Animation and Timing System Overview
The Animation Overview described how a Timeline represents a segment of time, and an animation is a type of Timeline that produces output values. By itself, a Timeline, doesn't do anything other than just describe a segment of time. It's the timeline's Clock object that does the real work. Likewise, animation doesn't actually animate properties: an animation class describes how output values should be calculated, but it’s the Clock that was created for the animation that drives the animation output and applies it to properties.
A Clock is a special type of object that maintains timing-related run-time state for the Timeline. It provides three bits of information that are essential to the animation and timing system: CurrentTime, CurrentProgress, and CurrentState. A Clock determines its current time, progress, and state by using the timing behaviors described by its Timeline: Duration, RepeatBehavior, AutoReverse, and so on.
In most cases, a Clock is created automatically for your timeline. When you animate by using a Storyboard or the BeginAnimation method, clocks are automatically created for your timelines and animations and applied to their targeted properties. You can also create a Clock explicitly by using the CreateClock method of your Timeline. The MediaTimeline.CreateClock method creates a clock of the appropriate type for the Timeline on which it is called. If the Timeline contains child timelines, it creates Clock objects for them as well. The resulting Clock objects are arranged in trees that match the structure of the Timeline objects tree from which they are created.
Animation (inherits from AnimationTimeline)
Generates output values for a dependency property.
Processes a media file.
Groups and controls its child Clock objects
Groups and controls its child Clock objects
In performance-intensive scenarios, such as animating large numbers of similar objects, managing your own Clock use can provide performance benefits.
When you animate objects in WPF, it’s the time manager that manages the Clock objects created for your timelines. The time manager is the root of a tree of Clock objects and controls the flow of time in that tree. A time manager is automatically created for each WPF application and is invisible to the application developer. The time manager "ticks" many times per second; the actual number of ticks that occur each second varies depending on available system resources. During each one of these ticks, the time manager computes the state of all Active Clock objects in the timing tree.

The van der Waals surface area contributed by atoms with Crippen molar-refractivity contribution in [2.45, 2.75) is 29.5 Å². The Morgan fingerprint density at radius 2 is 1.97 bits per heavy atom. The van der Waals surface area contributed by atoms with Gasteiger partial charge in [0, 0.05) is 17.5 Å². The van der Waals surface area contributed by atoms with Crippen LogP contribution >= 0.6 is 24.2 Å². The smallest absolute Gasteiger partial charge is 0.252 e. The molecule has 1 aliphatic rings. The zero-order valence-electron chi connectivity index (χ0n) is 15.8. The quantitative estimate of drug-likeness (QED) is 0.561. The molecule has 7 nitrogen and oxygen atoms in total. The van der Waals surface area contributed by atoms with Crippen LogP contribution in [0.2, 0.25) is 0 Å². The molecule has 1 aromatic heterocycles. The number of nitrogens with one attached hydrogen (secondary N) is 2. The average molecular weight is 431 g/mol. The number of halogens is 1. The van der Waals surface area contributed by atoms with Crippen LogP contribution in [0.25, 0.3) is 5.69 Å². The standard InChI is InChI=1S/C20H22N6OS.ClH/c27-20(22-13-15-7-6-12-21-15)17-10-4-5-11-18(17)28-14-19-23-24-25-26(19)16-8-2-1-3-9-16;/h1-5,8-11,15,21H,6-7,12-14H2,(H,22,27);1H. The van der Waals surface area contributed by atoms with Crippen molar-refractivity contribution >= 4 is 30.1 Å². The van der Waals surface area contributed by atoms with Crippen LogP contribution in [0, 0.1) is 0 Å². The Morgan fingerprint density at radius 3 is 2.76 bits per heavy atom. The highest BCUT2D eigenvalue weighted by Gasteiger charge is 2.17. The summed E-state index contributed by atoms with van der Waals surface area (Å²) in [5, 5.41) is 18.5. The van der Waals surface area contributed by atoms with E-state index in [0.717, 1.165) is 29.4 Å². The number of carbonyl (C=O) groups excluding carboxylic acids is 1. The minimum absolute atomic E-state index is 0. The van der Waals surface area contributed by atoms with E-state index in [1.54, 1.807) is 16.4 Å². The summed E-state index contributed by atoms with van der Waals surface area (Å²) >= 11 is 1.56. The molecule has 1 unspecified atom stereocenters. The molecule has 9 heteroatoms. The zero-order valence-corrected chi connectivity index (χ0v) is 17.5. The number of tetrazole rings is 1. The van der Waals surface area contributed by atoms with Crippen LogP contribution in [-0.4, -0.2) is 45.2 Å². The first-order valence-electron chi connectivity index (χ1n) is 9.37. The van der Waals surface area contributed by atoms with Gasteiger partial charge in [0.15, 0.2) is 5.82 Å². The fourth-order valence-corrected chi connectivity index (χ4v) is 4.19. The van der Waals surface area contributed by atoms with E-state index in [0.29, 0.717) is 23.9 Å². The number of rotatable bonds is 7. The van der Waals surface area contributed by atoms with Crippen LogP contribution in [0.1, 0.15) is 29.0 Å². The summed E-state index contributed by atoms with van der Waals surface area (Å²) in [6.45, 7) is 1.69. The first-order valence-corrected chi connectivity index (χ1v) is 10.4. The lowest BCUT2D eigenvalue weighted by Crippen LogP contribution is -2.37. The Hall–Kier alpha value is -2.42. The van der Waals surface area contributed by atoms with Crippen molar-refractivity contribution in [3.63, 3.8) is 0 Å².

The following illustration shows the relationship between the time manager, and AnimationClock, and an animated dependency property.
When the time manager ticks, it updates the time of every Active Clock in the application. If the Clock is an AnimationClock, it uses the GetCurrentValue method of the AnimationTimeline from which it was created to calculate its current output value. The AnimationClock supplies the AnimationTimeline with the current local time, an input value, which is typically the base value of the property, and a default destination value. When you retrieve the value of an animated by property using the GetValue method or its CLR accessor, you get the output of its AnimationClock.
The preceding section described how there are different types of Clock objects for different types of timelines. The following illustration shows the relationship between the time manager, a ClockGroup, an AnimationClock, and an animated dependency property. A ClockGroup is created for timelines that group other timelines, such as the Storyboard class, which groups animations and other timelines.
It's possible to associate multiple clocks with a single property, in which case each clock uses the output value of the preceding clock as its base value. The following illustration shows three AnimationClock objects applied to the same property. Clock1 uses the base value of the animated property as its input and uses it to generate output. Clock2 takes the output from Clock1 as its input and uses it to generate output. Clock3 takes the output from Clock2 as its input and uses it to generate output. When multiple clocks affect the same property simultaneously, they are said to be in a composition chain.
Note that although a relationship is created among the input and output of the AnimationClock objects in the composition chain, their timing behaviors are not affected; Clock objects (including AnimationClock objects) have a hierarchical dependency on their parent Clock objects.
Ticks and Event Consolidation
In addition to calculating output values, the time manager does other work ever time it ticks: it determines the state of each clock and raises events as appropriate.
While ticks occur frequently, it's possible for a lot of things to happen between ticks. For example, a Clock might be stopped, started, and stopped again, in which case its CurrentState value will have changed three times. In theory, the CurrentStateInvalidated event could be raised multiple times in a single tick; however, the timing engine consolidates events, so that the CurrentStateInvalidated event can be raised at most once per tick. This is true for all timing events: at most one event of each type is raised for a given Clock object.
For more information about timing events, see the Timing Events Overview.
An animatable property can have two values: a base value and a current value. When you set property using its CLR accessor or the SetValue method, you set its base value. When a property is not animated, its base and current values are the same.
When you animate a property, the AnimationClock sets the property's current value. Retrieving the property's value through its CLR accessor or the GetValue method returns the output of the AnimationClock when the AnimationClock is Active or Filling. You can retrieve the property's base value by using the GetAnimationBaseValue method.